Last month, I refinanced my home in Charlotte, NC for the second time in three years. The last time around the financing requirements were as easy as buying a movie theatre ticket. Not so anymore.
My refinancing experience harkened me back to the days of old. First, the bank had to complete an appraisal and credit check before they would even talk firm rates and the loan-to-value (LTV) had to be less than 80%. Then, I had to give a complete financial package, with tax returns, bank accounts, etc. As I own several companies, I had to provide tax returns for them as well. I passed the test and was able to refinance at a lower rate.
Gone are the days when a new "up-and-coming" millionaire would walk into a $2 million dollar home and buy it for little or no money down. Trust me, this is a good thing for America since we have seen the repercussions of this reckless loan model. But the pendulum always swings too far in either direction and while I praise proper lending standards, some banks have gone overboard. This is clearly evident in the luxury home market, where some banks are requiring as much as 40% down in equity. This is a shock to the luxury home market and it will take some time for the shock to wear off.
On the other hand, the entry level and first time buyer seems to be fairing much better, as rates are at historic lows, deals are abundant and the government has pushed to help this home buying segment with such actions as the $8,000 first time home buyer credit.
Let's take a look at how we can take advantage of this disparity in these two home buying segments.
Get Creative If You Can
My wife came home the other day with the recent edition of Charlotte's Estates & Homes magazine. The center spread was taken by Charlotte luxury home seller, Peters & Associates, Inc. (luxury homes are those selling for more than $750,000.) There were 10 homes, starting from $1,299,000 and going up to $7,890,000. What set this agency apart was that in each sale, the buyer was being offered a luxury car if they bought the house. In one case, the car was valued at "up to $1,000,000," and the seller threw in a country club membership as well.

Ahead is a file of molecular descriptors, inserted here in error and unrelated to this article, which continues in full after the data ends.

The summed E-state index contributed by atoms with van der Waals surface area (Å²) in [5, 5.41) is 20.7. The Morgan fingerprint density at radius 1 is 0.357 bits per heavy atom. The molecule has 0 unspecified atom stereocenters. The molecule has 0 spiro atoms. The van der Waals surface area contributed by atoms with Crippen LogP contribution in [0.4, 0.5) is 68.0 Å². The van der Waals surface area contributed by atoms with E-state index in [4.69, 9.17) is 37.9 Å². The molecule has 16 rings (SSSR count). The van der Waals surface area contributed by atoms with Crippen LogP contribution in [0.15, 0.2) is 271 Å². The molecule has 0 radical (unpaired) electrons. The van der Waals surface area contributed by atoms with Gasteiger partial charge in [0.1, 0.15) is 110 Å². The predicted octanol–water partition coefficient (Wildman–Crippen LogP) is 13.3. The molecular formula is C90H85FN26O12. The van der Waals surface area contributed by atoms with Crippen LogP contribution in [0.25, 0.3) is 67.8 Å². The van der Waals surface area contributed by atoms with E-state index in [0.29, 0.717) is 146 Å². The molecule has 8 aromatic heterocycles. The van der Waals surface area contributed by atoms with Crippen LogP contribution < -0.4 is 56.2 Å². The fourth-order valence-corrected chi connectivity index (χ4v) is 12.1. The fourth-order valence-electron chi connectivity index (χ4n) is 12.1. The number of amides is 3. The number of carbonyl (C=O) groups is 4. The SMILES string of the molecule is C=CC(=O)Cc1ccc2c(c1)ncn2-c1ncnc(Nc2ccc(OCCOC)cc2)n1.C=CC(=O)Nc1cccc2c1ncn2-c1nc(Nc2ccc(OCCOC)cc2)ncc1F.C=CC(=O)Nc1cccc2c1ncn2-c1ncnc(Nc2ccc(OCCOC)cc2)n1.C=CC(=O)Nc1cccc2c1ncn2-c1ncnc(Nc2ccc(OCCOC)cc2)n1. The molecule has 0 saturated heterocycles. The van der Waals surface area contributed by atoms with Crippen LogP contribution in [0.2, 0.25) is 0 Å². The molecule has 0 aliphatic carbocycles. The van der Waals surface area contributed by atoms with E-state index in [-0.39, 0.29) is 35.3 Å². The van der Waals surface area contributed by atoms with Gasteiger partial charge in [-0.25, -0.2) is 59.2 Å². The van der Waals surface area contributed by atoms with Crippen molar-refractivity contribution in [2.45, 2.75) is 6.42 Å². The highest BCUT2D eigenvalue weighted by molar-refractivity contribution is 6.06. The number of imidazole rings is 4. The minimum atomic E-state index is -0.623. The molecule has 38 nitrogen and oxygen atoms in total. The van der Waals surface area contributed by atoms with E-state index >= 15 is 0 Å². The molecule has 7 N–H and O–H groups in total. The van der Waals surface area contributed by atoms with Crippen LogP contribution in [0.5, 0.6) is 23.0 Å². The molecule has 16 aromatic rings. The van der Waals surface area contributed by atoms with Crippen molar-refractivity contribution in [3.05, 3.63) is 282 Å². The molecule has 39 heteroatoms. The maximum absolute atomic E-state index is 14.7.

Was the seller merely just padding the price of the home up and then giving the difference away in the form of the car or the country club membership? And, with today's new tough lending guidelines, wouldn't the banks' appraiser catch this slight-of-hand?
So I called Peters & Associates and spoke with Nickolas Peters. To give me some idea of how hard the luxury home market in Charlotte had fallen, Peter's said his firm's luxury homes sales were down well over 70% in 2008. This explains why Peters encouraged his clients to get creative. But Peters stressed that his auto giveaway plan was anything but a slight of hand, rather a well thought-out "incentive" that it had taken him months to develop and get approved by the local realtor association and his attorneys.
He said in no case was the price of the home increased to cover the expense of the giveaway. He stressed that each homeowner had already set their price and that Peters' firm had done their own Comparable Market Analysis (CMA) to make sure the price was realistic. Once the price was established, the client was then asked what amount would they be willing to contribute to that help sell the home. Peters pointed out that these types of "incentives" (such as paying for closing costs or upgrades) are commonplace, but in today's luxury home market, sellers need to do more. He's right.
Being curious, I asked, "What happens if the buyer doesn't want the car?" Peters told me that they would give the buyer cash back at closing equal to the purchase price of the vehicle. Hey, if it works, I'm all for it.